If you perpetually fight with soggy spots in your lawn, there are basically two choices in how to handle them: try to dry them up or embrace the sogginess. While most homeowners spend time and money fighting swampy areas, it can be better and less expensive to work with the yard instead. Here are three ways to manage a wet yard.
A bog garden needs to be perpetually wet to support plants that thrive in swampy soil, so it is perfect for a natural depression or next to existing water sources. Carve out a randomly-curved section of the wet soil and dig down about two feet. Place a pond liner in the hole and pull it tight. Perforate the liner with a garden fork or similar tool so that some water is allowed to drain normally.
If you feel your bog might need some help staying wet during the summer, you can use a perforated hose sunk just under the ground to drip additional water. Refill the hole with the discarded dirt.
Now it's time to plant some moisture-loving plants. This can include things like palm grass, Louisiana iris, or papyrus.
A rain garden is a good way to filter water runoff and prevent erosion. If you get runoff every time it rains—from gutters, outbuildings or downspouts, for example—this is a good place to create a rain garden to help clean and contain the water. Dig out the soil in your rain garden's location, then mix it with good quality compost and replace the soil. Leave a mild depression in the center of the garden to help corral rainwater, or use some leftover soil to create a berm around the garden as a barrier.
Because a rain garden is more dependent on natural rains than a bog garden, you should choose plants that thrive in both wet and dry conditions. Plants that love water the most—such as lady fern—should be placed near the low center of the garden. Drier plants, such as Western bleeding heart, can be placed farther out.
A faux stream is a good way to handle natural changes in elevation that lead to water runoff and erosion. Start by marking the natural runoff locations with twine or spray paint. Dig this section out and line it with a pond liner. Gravel can form a good base for your stream as it meanders down the slope. At the bottom of the slope, dig a larger hole (usually about twice the width and depth of the stream) with a perforated liner. The perforations will help drain the stream before it overflows.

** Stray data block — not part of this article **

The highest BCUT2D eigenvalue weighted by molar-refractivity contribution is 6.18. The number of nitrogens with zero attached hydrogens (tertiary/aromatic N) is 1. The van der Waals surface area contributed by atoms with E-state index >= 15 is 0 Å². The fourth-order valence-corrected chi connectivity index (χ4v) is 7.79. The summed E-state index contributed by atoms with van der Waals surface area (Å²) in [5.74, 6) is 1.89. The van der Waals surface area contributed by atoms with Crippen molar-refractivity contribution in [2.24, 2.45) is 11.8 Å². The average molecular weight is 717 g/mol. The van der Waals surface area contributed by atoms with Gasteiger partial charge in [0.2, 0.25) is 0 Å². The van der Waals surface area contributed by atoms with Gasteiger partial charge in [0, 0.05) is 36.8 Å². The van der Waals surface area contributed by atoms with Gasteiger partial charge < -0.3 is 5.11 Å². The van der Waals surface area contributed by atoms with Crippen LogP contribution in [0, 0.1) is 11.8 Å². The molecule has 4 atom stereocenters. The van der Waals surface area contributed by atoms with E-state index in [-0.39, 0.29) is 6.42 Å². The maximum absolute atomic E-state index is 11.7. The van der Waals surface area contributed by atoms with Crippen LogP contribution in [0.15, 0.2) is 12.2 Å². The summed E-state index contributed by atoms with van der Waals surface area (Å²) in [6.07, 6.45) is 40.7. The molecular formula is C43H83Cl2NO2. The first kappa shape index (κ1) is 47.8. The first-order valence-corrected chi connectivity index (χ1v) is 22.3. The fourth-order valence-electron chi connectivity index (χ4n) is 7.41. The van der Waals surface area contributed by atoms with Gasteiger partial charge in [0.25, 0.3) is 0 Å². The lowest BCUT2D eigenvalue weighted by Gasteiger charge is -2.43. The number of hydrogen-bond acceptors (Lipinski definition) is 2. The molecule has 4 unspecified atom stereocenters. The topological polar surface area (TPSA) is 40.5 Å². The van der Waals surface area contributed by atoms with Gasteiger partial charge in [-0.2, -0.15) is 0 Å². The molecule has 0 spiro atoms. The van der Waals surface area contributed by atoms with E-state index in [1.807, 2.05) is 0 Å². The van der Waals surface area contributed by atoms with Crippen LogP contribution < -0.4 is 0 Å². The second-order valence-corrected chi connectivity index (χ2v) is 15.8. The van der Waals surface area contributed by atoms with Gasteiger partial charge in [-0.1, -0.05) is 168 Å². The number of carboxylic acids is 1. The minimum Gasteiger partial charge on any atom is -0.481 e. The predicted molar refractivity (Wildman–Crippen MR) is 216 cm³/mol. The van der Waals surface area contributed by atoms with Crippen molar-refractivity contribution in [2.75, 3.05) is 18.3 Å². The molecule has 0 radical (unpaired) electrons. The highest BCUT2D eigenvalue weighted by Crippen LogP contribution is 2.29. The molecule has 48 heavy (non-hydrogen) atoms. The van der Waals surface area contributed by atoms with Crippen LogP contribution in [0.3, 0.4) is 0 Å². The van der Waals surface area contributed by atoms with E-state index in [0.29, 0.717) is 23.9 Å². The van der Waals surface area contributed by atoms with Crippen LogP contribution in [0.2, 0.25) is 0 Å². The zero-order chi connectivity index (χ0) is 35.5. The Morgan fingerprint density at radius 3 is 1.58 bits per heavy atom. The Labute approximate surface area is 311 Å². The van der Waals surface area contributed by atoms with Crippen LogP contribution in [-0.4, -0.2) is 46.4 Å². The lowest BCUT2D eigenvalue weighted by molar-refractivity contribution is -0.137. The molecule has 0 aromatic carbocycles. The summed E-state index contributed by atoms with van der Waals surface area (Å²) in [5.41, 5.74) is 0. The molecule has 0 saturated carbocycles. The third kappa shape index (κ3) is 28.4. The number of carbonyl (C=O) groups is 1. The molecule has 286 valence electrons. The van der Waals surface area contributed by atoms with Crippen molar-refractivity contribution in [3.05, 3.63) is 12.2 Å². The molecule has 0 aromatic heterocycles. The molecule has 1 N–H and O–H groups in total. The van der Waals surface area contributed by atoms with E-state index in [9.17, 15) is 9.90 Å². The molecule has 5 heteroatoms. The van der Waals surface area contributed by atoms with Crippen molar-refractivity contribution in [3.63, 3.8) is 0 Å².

Line the stream and its pond base with rocks of varying sizes to create a natural setting. Between and around the rocks, you can add greenery such as ivy, hostas, or daylilies. Depending on the size of your stream, you may want to add some shrubs or small trees to complete the natural look.
If you're unsure how to create any of these systems to manage the water in your yard, it may be best to work with a landscape architect, such as Robert Schweitzer, who can work with the overall terrain and its challenges. But whether it's on your own or with professional help, ceasing to fight against the water invading your backyard means you can instead create a beautiful and functional landscape that everyone can enjoy.
As a child and teenager, I watched my mother garden, although I wasn't interested in it at the time. I later learned that I had missed out on learning the craft because before I planted my first garden, I thought it would be so easy! Once I finally had a yard of my own, I was eager to plant some beautiful flowers in the yard and do other landscaping work. Unfortunately, I learned a hard lesson and none of things I planted survived more than a few weeks, even though I watered them daily. I gave my mother a call and asked her what could have gone wrong, and I learned that plants have to be chosen carefully. Check out this blog to learn more landscaping plant tips.